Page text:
August 21-November 18, 2023
Wignall Museum of Contemporary Art
Rancho Cucamonga, CA
Curated by Rebecca Trawick
Tangible Variations will be included in the upcoming group exhibition Seeing the Unseen: Science + Art which examines the intersections of science and art through contemporary art practice. Tangible Variations is a series of woven scientific visualizations generated from computational biology simulations. The weavings, created in collaboration with theoretical biophysicist Adam Lamson at the Flatiron Institute, explore the emergence of abstraction and noise in material translations of computational representations of the molecular world.
Seeing the Unseen: Science and Art is a group exhibition featuring works of art that investigate the intersections of the sciences and the arts. The exhibition asks several prescient questions including: Why do artists engage with science? Why are scientists interested in visual or creative representations of their work? Are these collaborations creating clarity or new access points for information in the STEM fields? Are artists expressing and making visible the work of scientists and science? The exhibition further attempts to increase our understanding of how art and science influence each other. The artists in the exhibition engage in new methods of scientific research in their rigorous and awe-inspiring works of art. Seeing the Unseen is the first of two exhibitions presented during the 23-24 academic year that explores the intersections of the arts and STEM. Both exhibitions are presented in collaboration with the STEM Academic and Career Community. The fall exhibition is curated by Professors Joann Eisberg, Robin Ikeda, Mark Padilla, and Wignall Museum Director and Curator, Rebecca Trawick.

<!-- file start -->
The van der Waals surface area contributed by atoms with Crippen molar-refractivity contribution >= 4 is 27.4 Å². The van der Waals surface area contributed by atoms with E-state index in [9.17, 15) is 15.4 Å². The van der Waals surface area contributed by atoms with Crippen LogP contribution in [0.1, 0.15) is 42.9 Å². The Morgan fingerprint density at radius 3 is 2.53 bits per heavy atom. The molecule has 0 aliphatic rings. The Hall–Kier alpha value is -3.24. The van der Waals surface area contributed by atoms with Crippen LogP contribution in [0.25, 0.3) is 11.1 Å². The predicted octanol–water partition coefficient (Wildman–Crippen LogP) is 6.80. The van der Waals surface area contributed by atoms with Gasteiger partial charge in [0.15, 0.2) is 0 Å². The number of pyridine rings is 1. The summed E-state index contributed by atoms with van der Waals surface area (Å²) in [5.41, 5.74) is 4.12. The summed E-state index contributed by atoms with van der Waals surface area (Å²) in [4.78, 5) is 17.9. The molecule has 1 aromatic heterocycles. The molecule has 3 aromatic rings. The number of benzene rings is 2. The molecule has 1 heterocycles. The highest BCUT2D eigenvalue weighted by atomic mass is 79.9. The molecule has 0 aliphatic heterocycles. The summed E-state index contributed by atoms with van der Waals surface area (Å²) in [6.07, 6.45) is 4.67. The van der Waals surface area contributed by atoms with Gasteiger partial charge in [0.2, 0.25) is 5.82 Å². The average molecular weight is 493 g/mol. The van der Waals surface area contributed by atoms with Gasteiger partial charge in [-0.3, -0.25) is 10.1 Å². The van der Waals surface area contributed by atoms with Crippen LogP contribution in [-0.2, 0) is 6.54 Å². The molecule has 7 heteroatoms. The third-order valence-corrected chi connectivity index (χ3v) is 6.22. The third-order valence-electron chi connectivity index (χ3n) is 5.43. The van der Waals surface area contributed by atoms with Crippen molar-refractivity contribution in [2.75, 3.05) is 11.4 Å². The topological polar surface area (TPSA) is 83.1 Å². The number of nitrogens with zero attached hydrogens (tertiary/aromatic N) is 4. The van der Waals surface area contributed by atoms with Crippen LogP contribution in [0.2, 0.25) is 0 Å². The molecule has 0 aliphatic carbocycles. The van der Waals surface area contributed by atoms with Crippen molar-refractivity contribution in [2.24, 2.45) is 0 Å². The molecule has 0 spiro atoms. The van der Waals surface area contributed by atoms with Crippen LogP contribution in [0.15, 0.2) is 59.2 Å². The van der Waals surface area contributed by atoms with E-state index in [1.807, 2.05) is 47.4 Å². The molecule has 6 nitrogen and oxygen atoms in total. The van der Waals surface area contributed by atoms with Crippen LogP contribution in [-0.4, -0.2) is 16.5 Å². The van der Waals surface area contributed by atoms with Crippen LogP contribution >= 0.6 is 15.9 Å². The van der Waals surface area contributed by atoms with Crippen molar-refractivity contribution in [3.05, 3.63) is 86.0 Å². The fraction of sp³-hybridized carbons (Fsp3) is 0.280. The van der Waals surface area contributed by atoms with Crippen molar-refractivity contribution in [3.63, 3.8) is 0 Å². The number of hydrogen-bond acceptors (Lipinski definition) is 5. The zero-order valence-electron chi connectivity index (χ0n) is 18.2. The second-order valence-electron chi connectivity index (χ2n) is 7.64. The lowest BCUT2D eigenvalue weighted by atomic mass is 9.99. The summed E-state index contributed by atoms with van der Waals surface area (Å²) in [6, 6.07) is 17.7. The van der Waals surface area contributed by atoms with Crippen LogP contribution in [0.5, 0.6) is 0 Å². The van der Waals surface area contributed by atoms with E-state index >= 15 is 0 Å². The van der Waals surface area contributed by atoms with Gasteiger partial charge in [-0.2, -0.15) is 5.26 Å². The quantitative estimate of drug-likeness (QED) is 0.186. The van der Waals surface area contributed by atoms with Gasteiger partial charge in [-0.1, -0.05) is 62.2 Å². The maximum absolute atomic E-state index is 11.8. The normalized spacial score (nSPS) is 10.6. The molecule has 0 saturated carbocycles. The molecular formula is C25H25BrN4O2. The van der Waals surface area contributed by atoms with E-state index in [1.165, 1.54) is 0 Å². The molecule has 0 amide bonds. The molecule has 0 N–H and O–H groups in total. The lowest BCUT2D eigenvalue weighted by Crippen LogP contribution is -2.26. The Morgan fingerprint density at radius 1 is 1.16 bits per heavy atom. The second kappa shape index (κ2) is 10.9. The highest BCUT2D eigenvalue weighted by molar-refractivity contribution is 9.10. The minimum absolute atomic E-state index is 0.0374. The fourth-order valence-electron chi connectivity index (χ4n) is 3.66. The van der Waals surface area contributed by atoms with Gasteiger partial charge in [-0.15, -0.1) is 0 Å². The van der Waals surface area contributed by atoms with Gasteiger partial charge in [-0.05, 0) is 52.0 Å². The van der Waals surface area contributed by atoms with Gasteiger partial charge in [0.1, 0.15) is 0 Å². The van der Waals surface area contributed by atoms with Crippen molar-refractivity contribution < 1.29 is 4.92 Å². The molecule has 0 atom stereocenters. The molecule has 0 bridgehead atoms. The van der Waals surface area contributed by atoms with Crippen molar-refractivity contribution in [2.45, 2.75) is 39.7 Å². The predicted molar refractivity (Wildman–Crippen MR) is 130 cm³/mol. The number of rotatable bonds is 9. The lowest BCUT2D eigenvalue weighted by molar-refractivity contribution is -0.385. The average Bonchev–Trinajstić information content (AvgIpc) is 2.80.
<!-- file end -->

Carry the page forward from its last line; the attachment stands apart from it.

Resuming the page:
Artist Laura Splan will exhibit works from her Tangible Variations (2022) series of computerized Jacquard weavings in the group exhibition, Seeing the Unseen: Science + Art, at the Wignall Museum of Contemporary Art (Rancho Cucamonga, CA). The exhibition brings together the work of ten contemporary artists whose practices operate at the intersection of science and art.
Laura Splan is an interdisciplinary artist who routinely incorporates and interrogates scientific tools, technologies, and visualizations in her artworks, often taking the form of immersive installations or tactile objects. Splan created her Tangible Variations series of weavings in collaboration with Adam Lamson, a Science Collaborator and theoretical biophysicist at the Flatiron Institute, a division of the Simons Foundation. Lamson creates computational simulations of how DNA organizes itself inside a cell with implications for how spatial shifts on a molecular scale can manifest changes in gene expression.
Sticky Settings is the overarching title for Splan and Lamson’s sciart collaboration supported by the Simons Foundation, which to date also includes animations and soundscapes, in addition to the weavings of Tangible Variations. The phrase “sticky settings” is borrowed from a computer software context, which refers to user-selected settings that a program “remembers” for subsequent sessions. Lamson and Splan found this usage analogous to those used in epigenetics research to describe DNA “bookmarking” – how genes can toggle on or off, and potentially “stick” with their state to be inherited by offspring. Splan and Lamson share an interest in how, over time, sticky settings have important implications for gene expression and overall health.